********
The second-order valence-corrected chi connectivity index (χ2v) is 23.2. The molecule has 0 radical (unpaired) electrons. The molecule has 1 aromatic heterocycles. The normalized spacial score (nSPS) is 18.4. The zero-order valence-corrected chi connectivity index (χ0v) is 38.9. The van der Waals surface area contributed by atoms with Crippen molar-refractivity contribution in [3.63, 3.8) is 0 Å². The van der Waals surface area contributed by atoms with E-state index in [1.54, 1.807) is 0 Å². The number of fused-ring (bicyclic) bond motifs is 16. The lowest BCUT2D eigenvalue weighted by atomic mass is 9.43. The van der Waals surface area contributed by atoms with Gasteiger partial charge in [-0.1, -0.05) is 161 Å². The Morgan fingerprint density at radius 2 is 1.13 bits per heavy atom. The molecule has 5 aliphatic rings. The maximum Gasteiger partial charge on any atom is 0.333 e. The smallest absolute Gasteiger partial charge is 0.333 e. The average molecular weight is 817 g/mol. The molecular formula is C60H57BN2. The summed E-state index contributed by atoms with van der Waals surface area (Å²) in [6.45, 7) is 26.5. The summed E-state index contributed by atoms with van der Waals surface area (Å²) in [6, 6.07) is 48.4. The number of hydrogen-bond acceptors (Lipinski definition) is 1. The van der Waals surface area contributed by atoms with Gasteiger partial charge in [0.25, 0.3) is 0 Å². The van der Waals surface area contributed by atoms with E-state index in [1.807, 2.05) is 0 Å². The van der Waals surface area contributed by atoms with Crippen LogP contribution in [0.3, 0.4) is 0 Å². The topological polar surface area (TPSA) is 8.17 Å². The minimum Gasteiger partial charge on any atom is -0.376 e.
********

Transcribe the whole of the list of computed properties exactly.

The second-order valence-corrected chi connectivity index (χ2v) is 23.2. The molecule has 0 radical (unpaired) electrons. The molecule has 1 aromatic heterocycles. The normalized spacial score (nSPS) is 18.4. The zero-order valence-corrected chi connectivity index (χ0v) is 38.9. The van der Waals surface area contributed by atoms with Crippen molar-refractivity contribution in [3.63, 3.8) is 0 Å². The van der Waals surface area contributed by atoms with E-state index in [1.54, 1.807) is 0 Å². The number of fused-ring (bicyclic) bond motifs is 16. The lowest BCUT2D eigenvalue weighted by atomic mass is 9.43. The van der Waals surface area contributed by atoms with Gasteiger partial charge in [-0.1, -0.05) is 161 Å². The Morgan fingerprint density at radius 2 is 1.13 bits per heavy atom. The molecule has 5 aliphatic rings. The maximum Gasteiger partial charge on any atom is 0.333 e. The smallest absolute Gasteiger partial charge is 0.333 e. The average molecular weight is 817 g/mol. The molecular formula is C60H57BN2. The summed E-state index contributed by atoms with van der Waals surface area (Å²) in [6.45, 7) is 26.5. The summed E-state index contributed by atoms with van der Waals surface area (Å²) in [6, 6.07) is 48.4. The number of hydrogen-bond acceptors (Lipinski definition) is 1. The van der Waals surface area contributed by atoms with Gasteiger partial charge in [0.25, 0.3) is 0 Å². The van der Waals surface area contributed by atoms with E-state index in [1.807, 2.05) is 0 Å². The van der Waals surface area contributed by atoms with Crippen LogP contribution in [0.3, 0.4) is 0 Å². The topological polar surface area (TPSA) is 8.17 Å². The minimum Gasteiger partial charge on any atom is -0.376 e.